Game on: Casinos lure visitors with opening date set
Tahoe Daily Tribune
All but five of the 120 part-time and full-time employees at Crystal Bay Casino were laid off when businesses were ordered to shut down in March.
Next week, if all goes according to plan, all will be working once again, said Bill Wood, general manager of the casino, the pleasure of saying it evident in his voice.
“Everybody’s excited,” he said the day after Nevada Gov. Steve Sisolak confirmed that the state’s casinos can reopen June 4 with sharply reduced occupancy and detailed new disinfection and thermal testing protocols in place.
Though bringing back all the employees when the Gaming Control Board safety guidelines say they can have just 50% of the patrons they are allowed by their fire occupancy code seems ambitious at first glance, Wood is confident they can make it work.
“We were never 100% full,” he said of the 14,000-square-foot gaming floor. “Good occupancy at the slot machines is 50%, so there’s room there.”
On holidays and weekends when a heat wave sends valley dwellers climbing up the hill to escape the heat there may be more people coming to the casino, as has happened in the past.
“We’ll have to pay attention then,” he said.
The casino has always had staff on the gaming floor keeping an eye on things; what will be new when they reopen is that people in charge of accounting, marketing and human resources will also spend four hours of each shift roaming the floor, gently reminding anyone who forgets that they shouldn’t stand too close to one another, Wood said.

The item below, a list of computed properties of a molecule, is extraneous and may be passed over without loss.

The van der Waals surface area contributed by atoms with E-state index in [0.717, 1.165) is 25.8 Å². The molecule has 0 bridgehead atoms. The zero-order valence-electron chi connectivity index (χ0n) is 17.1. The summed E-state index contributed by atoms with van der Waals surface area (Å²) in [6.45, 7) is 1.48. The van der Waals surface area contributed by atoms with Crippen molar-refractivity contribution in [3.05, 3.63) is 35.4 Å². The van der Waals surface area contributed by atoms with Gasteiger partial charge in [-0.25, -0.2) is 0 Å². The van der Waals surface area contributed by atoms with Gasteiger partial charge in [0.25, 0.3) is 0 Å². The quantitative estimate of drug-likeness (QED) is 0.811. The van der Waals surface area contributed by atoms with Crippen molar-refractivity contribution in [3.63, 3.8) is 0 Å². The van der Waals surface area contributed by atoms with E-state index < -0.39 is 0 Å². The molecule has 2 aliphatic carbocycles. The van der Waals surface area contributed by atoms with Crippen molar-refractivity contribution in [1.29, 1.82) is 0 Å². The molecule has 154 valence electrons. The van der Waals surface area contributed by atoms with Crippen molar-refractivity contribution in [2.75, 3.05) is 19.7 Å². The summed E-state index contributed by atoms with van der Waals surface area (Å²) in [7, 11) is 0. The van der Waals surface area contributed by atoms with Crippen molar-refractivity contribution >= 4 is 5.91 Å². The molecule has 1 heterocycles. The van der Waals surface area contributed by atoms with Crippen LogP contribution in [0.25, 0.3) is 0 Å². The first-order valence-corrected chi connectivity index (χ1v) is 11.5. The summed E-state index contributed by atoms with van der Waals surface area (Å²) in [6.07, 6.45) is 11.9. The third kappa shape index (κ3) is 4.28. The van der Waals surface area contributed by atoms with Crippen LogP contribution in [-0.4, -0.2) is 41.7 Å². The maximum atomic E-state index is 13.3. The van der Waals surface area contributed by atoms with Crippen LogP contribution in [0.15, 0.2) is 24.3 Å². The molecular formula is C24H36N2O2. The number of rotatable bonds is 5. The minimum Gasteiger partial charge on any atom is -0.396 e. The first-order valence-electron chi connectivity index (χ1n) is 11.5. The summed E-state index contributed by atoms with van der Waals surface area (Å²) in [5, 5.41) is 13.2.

“You can have only 10 people in the place and if they’re all congregated together, that’s when you have a problem,” he noted.
As important is keeping the indoor air fresh and circulating, Wood said.
“Indoor ventilation is paramount. And if you’re just receiving old air, it doesn’t help,” he said. “In the past, the HVAC was set at 70 to 80% outside air. Now, it will be at 99%.”
That raises the cost of running the system, especially since they plan to leave all the doors open to help circulate the indoor air.
“If you have the air moving past you, the droplets expelled when a person coughs or sneezes near you are dissipated more,” he said.
In Stateline, Harrah’s Lake Tahoe also plans to open its casino June 4 but Harveys Lake Tahoe, also owned by Caesars Entertainment Corporation, will continue with a $41 million renovation and will not open until “late summer,” according to a company press release.
Also in Stateline, the Hard Rock Hotel and Casino will reopen at noon on June 4.
They are offering “first responders and essential frontline workers” one night free at the hotel, according to a press release.
The Hard Rock also began offering rooms for $20.20 a night in a promotion marking the return of gambling that was shut down statewide for the first time since legalization in 1931.
Their sister property, the Hard Rock Hotel and Casino Sacramento, which is actually 40 miles north of Sacramento in Wheatland, opened May 21 at 50% capacity.
The Hyatt Regency Lake Tahoe is accepting reservations beginning June 4. As of noon on May 26, they had already had reservations for 67 rooms of the 422 rooms they have at the 12-story hotel and casino.
Casinos will encourage hand-washing and offer hand sanitizer.
Swimming pool lounge chairs will be spaced apart.
Gamblers will be limited to three at blackjack and other table games, four at roulette, six at craps. Some resorts plan to disinfect dice between shooters, clean chips periodically and change card decks frequently.
Some will encourage the use of cellphones for touchless check-in, as room keys and to read restaurant menus.
Smoking will still be allowed, the Gaming Control Board said.
The governor said bars, restaurants, convenience and grocery stores with 15 slot machines can resume gambling operations. Nightclubs, dayclubs, buffets and large venues will remain closed.
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